In the interest of full disclosure, I love new beginnings – a new year, a new job, a new goal. A fresh start to me is exciting and challenging, yet it can also be a little overwhelming.
At the start of the new year, I always have great intentions for the year ahead and that includes setting financial goals. This is especially important for 2023, due to the challenges of the past year.
2022 has been difficult for many households. Debt levels have climbed to near all-time highs, rates have continued to inch higher to combat inflation, the markets have been extremely volatile, and the housing market remains a wildcard.
As Canadians, we used to talk about the weather. We now discuss the high price of just about everything. Households are having to make tough choices as spending has been reduced and there is a feeling of treading water financially speaking. Given so many households are living so close to the margin, it would be unreasonable and unrealistic of me to simply say “set some goals and go out there and achieve them.”
Therefore, in 2023 I’m shifting gears from financial resolutions to financial resiliency. Why? Because being resilient is exactly what is going to be required of us in 2023. Resilience is the process and outcome of successfully adapting to challenging life experiences and adjusting to external and internal demands.
I’m often asked if I think we are headed toward a recession. And my response is always the same: maybe. If inflation remains high, higher rates will be required, and the economy will slow even more sharply. If this happens it will be a challenging second half of the year. But we have a choice! We can stand around idly waiting for it to happen or we can become more resilient and recession-proof in our life.
The time to take charge is now!
Financial Resiliency Strategies
My acronym for financial resiliency is MONEY. The next year will be about how we save, spend, and generate money.
M – Manage: You need to have a plan and manage the money you have with precision. You have time to get to know your numbers. Your plan for the next year will act as your road map and requires a financial destination, otherwise how can you take corrective action if necessary? Your plan needs to be based on your financial facts with enough financial flexibility to try and live for today while tucking a little away for tomorrow.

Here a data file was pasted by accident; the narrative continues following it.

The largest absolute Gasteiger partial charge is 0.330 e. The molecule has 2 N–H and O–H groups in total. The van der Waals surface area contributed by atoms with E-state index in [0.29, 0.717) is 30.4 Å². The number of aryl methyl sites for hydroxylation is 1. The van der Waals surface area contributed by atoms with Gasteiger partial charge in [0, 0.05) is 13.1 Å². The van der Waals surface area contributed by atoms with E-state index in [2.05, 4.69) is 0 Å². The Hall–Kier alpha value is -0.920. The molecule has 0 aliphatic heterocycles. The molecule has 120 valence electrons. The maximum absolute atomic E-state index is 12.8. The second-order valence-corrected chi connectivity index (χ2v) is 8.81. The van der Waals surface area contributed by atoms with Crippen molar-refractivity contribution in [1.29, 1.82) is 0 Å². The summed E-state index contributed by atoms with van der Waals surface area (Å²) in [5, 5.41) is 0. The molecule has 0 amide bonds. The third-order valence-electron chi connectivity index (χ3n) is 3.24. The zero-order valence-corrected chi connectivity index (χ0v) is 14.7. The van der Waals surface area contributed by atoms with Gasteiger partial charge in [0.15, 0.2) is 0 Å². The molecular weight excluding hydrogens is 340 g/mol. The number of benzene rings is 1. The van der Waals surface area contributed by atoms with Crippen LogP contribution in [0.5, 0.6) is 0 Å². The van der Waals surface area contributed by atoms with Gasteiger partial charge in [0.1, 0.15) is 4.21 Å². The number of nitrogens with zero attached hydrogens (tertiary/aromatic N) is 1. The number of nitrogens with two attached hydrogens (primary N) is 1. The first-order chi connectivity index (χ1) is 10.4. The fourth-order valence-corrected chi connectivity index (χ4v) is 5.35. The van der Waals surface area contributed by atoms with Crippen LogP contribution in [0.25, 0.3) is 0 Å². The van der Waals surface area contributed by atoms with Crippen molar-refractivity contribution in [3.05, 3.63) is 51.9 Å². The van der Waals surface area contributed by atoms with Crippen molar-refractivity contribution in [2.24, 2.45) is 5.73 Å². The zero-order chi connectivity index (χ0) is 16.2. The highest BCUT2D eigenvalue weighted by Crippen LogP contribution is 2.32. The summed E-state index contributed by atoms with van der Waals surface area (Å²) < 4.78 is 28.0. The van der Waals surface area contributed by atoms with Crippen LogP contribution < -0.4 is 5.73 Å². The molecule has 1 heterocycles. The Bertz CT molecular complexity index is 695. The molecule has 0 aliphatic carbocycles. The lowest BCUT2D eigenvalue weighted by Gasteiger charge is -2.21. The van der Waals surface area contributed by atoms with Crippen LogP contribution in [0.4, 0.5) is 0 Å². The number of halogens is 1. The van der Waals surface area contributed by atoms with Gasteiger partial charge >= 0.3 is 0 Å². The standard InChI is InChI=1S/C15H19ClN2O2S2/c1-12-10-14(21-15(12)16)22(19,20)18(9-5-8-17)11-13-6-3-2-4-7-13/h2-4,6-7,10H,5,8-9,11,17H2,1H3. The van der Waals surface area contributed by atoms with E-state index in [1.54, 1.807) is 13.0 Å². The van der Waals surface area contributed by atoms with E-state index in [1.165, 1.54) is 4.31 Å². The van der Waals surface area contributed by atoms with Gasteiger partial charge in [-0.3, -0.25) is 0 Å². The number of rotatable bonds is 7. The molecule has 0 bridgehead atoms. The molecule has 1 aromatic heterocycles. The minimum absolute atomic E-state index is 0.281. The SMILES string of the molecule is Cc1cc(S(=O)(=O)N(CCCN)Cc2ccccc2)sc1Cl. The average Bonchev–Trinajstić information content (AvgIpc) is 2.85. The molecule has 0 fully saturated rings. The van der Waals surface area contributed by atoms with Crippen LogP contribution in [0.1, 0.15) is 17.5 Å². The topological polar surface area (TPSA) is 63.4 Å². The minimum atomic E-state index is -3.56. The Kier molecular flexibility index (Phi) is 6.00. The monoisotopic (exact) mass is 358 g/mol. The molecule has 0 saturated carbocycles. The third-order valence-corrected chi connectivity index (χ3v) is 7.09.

O – Options: If you are barely treading water, financially speaking, grant yourself permission to explore every option. Reach out for professional help. Experts in debt management can negotiate with creditors on your behalf. In some cases, stop the interest clock from ticking and even get a temporary moratorium on payments with some creditors. There are those who may decide to talk to family or friends seeking temporary financial relief while others may explore a reverse mortgage, especially if they have equity built up in their home. The goal here is to explore every option available to provide you with some financial flexibility. The savvy person will ask for help. In fact, if you have any questions about the CHIP Reverse Mortgage, you can call 1-866-758-2447. It isn’t for everyone, but it might be the right product for you.
N – Needs versus wants. Resiliency is having mental, emotional, and behavioural toughness to make the right choices at the right time for your household. It isn’t about being right or wrong, it is about surviving a difficult time. Many have told me they have stopped dining out, started shopping in their closet, downsized their home and changed how they shop at the supermarket. Looking for deals, using coupons, and going meatless a couple of days a week while also reducing waste are just a few ways to save money. Of course, there are many more. Look closely at where you are spending your money. Cutting back in small ways can lead to big savings.
E – Earnings are key. Many retirees have opted for part-time work, while others have delayed retirement. Create multiple earning streams, such as a reverse mortgage that allows you to get money out of your home without having to sell your house or make monthly payments. Those who have an investment portfolio of dividend-paying stocks are being paid by way of a dividend. It is all about generating earnings. Earnings provide you with financial flexibility and help you to be financially resilient.
Y – Yes; Make 2023 the year of saying YES. Yes to new opportunities, adventures, and lifestyle decisions. Regardless of what is going on in the economy, if you have financial resiliency, or shall I say some MONEY, you know you will get through the year with a positive attitude and maybe a few new life experiences.
When I reflect back to the start of the pandemic, we were fearful for so many reasons. While the world was shut down many experienced a little financial freedom for the first time. We weren’t spending, we were saving, and we felt resilient. As the world opened up and we eagerly anticipated that life was returning the normal, pent-up demand exploded, leading us to where we are today. A little nervous, uncertain, and financially strapped once again.
We have weathered worse financial storms in the past. My challenge for 2023 is to be financially resilient.
How? By exploring all of my options when it comes to managing my finances. I hope you join me on this journey this year!
If you’d like to hear me speak with Marilyn Denis about how to achieve your financial goals this year, watch now!
Pattie – PLR@heb.ca